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attraction and interest

March 6, 2015

I had pleasurable email exchanges with three different people (who don’t know each other) today, so when Spouse and I went to dinner tonight, I had a lot to talk about. No matter what topic came up, I felt buoyant from the (unprecedented) social engagement, in the way that I prefer (friends and friendly acquaintances who are only connected to me, but not to each other).

I surprised myself by mentioning something I never expected to tell someone. I didn’t know Spouse when he was a teenager, and he didn’t date because he was too shy to ask anyone out, but I’ve always been convinced that there was at least one shy girl in some of his classes, or the youth group, that liked him, and hoped he would notice her and ask her out. And for years and years, ever since I was in high school myself, I somehow thought there was some guy who liked me, or had a crush on me, too. Spouse was good-looking in an unconventional way (I’ve seen photos) and interesting and funny (from what I’ve heard) when he was younger, and so was I.

But lately, I’ve been realizing that… I bet there never was some guy that had a crush on teenaged me. Or young adult me, or me at any age.

Spouse being a smart, quirky guy… it’s a trope, it’s an archetype, it’s, dare I say it, normal. But gender changes things — I don’t get the benefit of the doubt of “quirky”; I get “weirdo”.

I did say to Spouse, “you were/are cool, and I was/am cool, but… you’re not amazingly cooler than I am. Somebody should have a crush on me, or fall in love with me, or whatever. But they don’t. They just don’t.”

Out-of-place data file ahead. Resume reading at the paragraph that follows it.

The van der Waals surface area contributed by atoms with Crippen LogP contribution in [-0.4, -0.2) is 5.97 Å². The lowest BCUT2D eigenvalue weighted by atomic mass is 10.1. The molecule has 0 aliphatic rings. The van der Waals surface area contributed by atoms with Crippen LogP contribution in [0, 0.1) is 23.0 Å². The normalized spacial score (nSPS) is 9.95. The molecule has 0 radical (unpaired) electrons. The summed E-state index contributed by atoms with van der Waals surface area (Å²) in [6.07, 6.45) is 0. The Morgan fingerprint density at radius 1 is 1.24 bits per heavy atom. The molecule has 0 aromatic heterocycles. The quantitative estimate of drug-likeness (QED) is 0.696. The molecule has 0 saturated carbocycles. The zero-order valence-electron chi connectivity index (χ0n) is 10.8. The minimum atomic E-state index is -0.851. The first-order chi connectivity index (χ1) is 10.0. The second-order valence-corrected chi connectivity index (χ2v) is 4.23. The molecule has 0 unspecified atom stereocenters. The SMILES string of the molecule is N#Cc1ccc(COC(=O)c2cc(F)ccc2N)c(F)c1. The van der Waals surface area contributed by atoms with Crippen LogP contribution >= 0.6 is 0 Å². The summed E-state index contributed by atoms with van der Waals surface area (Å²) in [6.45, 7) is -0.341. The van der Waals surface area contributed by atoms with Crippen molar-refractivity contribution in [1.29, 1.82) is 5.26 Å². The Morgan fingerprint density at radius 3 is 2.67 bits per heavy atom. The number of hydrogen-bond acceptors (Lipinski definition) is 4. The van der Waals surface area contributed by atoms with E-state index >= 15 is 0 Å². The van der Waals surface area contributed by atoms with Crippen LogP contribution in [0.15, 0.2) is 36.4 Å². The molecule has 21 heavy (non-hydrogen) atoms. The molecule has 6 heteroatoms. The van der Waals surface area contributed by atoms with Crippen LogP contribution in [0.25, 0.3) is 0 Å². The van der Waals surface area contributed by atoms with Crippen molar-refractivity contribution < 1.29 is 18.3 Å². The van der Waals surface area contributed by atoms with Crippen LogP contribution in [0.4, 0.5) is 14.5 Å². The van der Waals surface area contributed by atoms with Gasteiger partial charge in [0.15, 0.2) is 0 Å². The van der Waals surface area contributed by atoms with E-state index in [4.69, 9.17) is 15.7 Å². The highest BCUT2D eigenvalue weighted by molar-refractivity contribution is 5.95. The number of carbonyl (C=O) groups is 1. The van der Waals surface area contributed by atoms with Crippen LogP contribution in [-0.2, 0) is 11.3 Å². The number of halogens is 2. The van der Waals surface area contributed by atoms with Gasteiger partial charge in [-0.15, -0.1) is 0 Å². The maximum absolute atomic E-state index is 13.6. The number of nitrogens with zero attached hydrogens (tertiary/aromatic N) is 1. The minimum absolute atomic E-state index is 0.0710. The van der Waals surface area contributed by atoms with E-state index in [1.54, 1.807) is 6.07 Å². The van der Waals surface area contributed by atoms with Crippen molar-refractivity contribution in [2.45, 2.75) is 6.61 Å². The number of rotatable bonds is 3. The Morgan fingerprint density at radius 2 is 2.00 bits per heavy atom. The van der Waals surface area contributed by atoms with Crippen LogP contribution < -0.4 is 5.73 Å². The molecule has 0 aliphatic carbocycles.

It’s not just about sexual/romantic attraction. For as many people as I’ve met, in person or online, that I’ve thought were really groovy, some reasonable proportion should have reciprocated. But they (mostly) haven’t.

I’m still feeling residually sad about AROHO, even though it was my choice, and it was the right decision. I re-read my notebooks from 2013 a few months ago, and I was such a fish out of water at practically every interaction; I’d forgotten about most of them.

As much as I write about social rejection, it probably seems like I’d have crushing social anxiety, but actually I usually don’t have any. If someone seems interesting, I’ll go talk to them just to find out if I was right. I’ll probably say something complimentary, too, because that’s fun, especially if I can think of something unusual.

Oh, just remembered, Spouse totally cracked me up with saying I should get a t-shirt made with two phrases I’d been using. Maybe I will.

I thank all the gods that Spouse loves me and thinks I’m amazing.

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